The first episode of Coke Studio 11 created some buzz but failed to live up to expectations musically. A question that arose was whether having a large number of artists on board would make a difference if the producers couldn’t do justice to them. It almost felt like the artists were under the dictatorship of the producers and so, the songs sounded forced.
But with episode four out now, the sentiments have changed slightly. Ali Hamza and Zohaib Kazi finally seem to be settling into their groove, even if that means going back to what usually works. They do well when they are not trying too hard to make statements and let artists utilise their own strengths.
‘Mahi Aaja’ by Asim Azhar and Momina Mustehsan
Episode four – titled ‘Gulistan’ – opened with season nine’s star duo Asim Azhar and Momina Mustehsan crooning Mahi Aaja. While they previously delivered a decent, hummable tune with Tera Woh Pyar, this latest track is a slight notch down from that.
Mahi Aaja flows well as the melody and rhythm gel together and the modern electronic instrumentation supports the vocals. But while the track doesn’t have any technical flaws, it lacks originality. It only serves as a passable episode-opener, while satisfying the vanilla cravings of Azhar and Mustehsan fans. Extra points for the former’s jacket though!
‘Nami Danam’ by Chand Tara Orchestra
The Chand Tara Orchestra is the showstopper of this episode. The group’s grunge rock rendition of Persian kalaam Nami Danam hits the right spot big time. At first, one may feel Sherry Raza’s vocals don’t blend in with the earth-trembling guitar riffs but they slowly grow on you. And the rhythm section elevates the song to another level.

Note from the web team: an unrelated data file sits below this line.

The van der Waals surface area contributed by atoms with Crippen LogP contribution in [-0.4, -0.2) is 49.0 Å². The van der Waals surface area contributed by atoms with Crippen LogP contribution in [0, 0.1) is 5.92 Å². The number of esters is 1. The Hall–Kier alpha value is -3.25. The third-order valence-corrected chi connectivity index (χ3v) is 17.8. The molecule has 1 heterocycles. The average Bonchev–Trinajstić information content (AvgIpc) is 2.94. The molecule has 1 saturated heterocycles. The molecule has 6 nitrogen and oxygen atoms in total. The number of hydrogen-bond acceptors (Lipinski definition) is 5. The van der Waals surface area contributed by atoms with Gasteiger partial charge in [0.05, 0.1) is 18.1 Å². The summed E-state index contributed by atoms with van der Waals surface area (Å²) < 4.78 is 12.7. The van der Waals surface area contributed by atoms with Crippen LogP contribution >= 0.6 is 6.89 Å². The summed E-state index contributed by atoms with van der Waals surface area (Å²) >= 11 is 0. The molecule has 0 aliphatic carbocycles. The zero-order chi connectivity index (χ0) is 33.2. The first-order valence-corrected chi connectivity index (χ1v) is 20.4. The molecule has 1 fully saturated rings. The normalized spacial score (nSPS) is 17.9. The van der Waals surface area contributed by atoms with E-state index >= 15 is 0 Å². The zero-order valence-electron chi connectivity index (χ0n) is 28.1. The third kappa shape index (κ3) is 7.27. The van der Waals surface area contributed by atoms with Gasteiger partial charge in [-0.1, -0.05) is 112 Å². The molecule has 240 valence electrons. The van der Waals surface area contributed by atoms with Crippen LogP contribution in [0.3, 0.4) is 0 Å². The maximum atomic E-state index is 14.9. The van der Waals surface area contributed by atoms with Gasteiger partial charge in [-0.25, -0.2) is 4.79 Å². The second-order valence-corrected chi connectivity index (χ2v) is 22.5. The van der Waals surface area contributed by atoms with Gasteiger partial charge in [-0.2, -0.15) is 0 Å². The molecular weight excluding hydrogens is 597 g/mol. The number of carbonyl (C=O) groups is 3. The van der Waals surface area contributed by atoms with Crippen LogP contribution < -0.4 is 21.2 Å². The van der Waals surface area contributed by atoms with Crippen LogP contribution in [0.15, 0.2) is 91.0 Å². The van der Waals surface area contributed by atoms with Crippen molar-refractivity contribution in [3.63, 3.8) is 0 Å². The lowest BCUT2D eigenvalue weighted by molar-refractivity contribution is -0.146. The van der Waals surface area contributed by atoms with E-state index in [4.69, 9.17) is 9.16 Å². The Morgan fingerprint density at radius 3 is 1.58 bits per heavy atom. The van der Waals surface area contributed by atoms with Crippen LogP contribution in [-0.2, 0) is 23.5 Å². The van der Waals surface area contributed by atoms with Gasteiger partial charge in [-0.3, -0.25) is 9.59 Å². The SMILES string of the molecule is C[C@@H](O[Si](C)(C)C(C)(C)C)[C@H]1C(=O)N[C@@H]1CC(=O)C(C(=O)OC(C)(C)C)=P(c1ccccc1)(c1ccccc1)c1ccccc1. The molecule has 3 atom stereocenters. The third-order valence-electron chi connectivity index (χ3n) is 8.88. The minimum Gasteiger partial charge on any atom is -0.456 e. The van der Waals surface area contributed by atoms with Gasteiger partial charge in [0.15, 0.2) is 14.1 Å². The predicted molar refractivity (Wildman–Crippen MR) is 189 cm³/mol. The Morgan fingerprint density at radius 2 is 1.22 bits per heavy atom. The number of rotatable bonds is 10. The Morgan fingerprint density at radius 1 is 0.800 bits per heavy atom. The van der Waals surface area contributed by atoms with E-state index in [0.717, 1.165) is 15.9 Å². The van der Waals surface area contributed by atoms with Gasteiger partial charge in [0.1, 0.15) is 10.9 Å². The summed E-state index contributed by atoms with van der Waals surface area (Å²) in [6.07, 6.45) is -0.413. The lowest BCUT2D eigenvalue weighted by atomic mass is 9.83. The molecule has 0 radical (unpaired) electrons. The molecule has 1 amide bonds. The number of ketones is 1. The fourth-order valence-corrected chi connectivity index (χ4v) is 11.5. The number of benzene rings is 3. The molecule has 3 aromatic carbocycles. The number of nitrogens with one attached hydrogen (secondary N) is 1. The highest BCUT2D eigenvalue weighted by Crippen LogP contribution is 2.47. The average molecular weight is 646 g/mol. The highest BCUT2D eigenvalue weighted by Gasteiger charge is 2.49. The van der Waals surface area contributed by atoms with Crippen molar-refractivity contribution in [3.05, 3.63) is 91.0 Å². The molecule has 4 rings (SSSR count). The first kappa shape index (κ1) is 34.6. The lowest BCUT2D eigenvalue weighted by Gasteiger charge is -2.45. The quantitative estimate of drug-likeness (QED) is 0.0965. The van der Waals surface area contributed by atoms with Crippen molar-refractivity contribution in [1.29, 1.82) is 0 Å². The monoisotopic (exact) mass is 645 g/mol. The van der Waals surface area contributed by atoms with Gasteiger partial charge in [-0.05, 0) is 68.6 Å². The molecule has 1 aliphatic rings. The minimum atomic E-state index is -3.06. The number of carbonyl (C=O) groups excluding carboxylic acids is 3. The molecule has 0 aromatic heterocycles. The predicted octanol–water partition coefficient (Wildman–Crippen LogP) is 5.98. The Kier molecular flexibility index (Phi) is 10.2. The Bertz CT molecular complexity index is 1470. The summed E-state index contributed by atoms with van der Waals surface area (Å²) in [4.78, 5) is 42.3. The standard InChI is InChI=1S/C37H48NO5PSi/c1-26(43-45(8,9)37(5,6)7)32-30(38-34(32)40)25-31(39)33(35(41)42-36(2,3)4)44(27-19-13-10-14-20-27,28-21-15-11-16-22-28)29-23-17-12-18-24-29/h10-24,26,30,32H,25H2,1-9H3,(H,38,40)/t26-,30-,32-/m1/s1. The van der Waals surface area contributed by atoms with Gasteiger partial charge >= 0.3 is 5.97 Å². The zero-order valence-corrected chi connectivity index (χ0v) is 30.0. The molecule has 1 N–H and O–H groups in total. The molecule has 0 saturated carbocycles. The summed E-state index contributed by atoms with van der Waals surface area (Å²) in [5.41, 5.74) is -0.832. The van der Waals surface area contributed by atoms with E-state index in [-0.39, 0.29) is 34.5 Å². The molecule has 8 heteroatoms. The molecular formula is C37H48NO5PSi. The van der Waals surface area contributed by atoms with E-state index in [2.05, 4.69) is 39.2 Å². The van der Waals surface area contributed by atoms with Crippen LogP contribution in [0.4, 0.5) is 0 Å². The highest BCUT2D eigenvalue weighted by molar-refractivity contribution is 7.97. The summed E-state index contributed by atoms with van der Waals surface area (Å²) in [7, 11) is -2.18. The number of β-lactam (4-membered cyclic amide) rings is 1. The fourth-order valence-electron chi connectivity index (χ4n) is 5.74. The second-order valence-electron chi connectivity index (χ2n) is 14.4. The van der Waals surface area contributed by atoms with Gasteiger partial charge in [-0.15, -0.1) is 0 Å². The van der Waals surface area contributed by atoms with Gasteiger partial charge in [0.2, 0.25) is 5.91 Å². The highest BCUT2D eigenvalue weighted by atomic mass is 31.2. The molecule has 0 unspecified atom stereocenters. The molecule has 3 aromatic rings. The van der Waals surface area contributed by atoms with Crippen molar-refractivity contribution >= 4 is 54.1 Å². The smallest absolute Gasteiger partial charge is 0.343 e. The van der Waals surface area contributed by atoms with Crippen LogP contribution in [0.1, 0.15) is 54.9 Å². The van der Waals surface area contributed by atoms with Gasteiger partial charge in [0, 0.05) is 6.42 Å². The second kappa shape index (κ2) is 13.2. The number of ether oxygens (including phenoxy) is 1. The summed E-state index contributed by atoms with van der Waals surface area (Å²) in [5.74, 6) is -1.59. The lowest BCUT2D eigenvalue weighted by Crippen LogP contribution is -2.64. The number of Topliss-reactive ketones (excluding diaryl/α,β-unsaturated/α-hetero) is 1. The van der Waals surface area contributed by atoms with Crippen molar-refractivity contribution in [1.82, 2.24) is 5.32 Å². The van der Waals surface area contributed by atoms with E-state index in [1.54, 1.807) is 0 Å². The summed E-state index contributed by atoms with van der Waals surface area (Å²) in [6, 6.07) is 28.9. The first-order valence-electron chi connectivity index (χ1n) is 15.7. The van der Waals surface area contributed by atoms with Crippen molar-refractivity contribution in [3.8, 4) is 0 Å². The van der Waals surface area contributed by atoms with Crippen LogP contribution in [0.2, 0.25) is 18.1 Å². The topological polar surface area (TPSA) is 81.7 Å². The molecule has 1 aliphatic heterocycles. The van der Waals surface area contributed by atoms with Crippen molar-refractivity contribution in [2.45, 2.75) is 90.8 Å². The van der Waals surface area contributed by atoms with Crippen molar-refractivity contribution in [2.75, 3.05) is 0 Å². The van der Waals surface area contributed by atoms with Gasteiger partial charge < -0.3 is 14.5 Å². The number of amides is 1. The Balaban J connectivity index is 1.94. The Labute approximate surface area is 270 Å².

Overall, the rock instrumentation works so well that despite not knowing the language, you will find yourself singing it. The translation of the lyrics makes for a better, more electrifying listening experience. Nami Danam truly takes us back to the glory days of Coke Studio and also gives up hope for a bright future. Watch out for the harmonica notes amidst the head-banging guitars riffs.
‘Aatish’ by Shuja Haider and Aima Baig
Episode four ends with another great offering, this time by Shuja Haider and Aima Baig. Aatish opens with Haider’s soulful vocals, only to funk it up with Baig’s playful voice. The beat and the melody build on the two contrasting styles and bridges them well.
Aatish has been written and composed by Haider himself and he proves how underrated he is with the track. Here, he has an old school, innocent and almost literary approach to love. His words flow like a stream and his voice has a vintage touch to it. Baig’s powerful notes create the perfect contrast to Haider’s and the result is a tune that will make you want to tap your feet and hum along.
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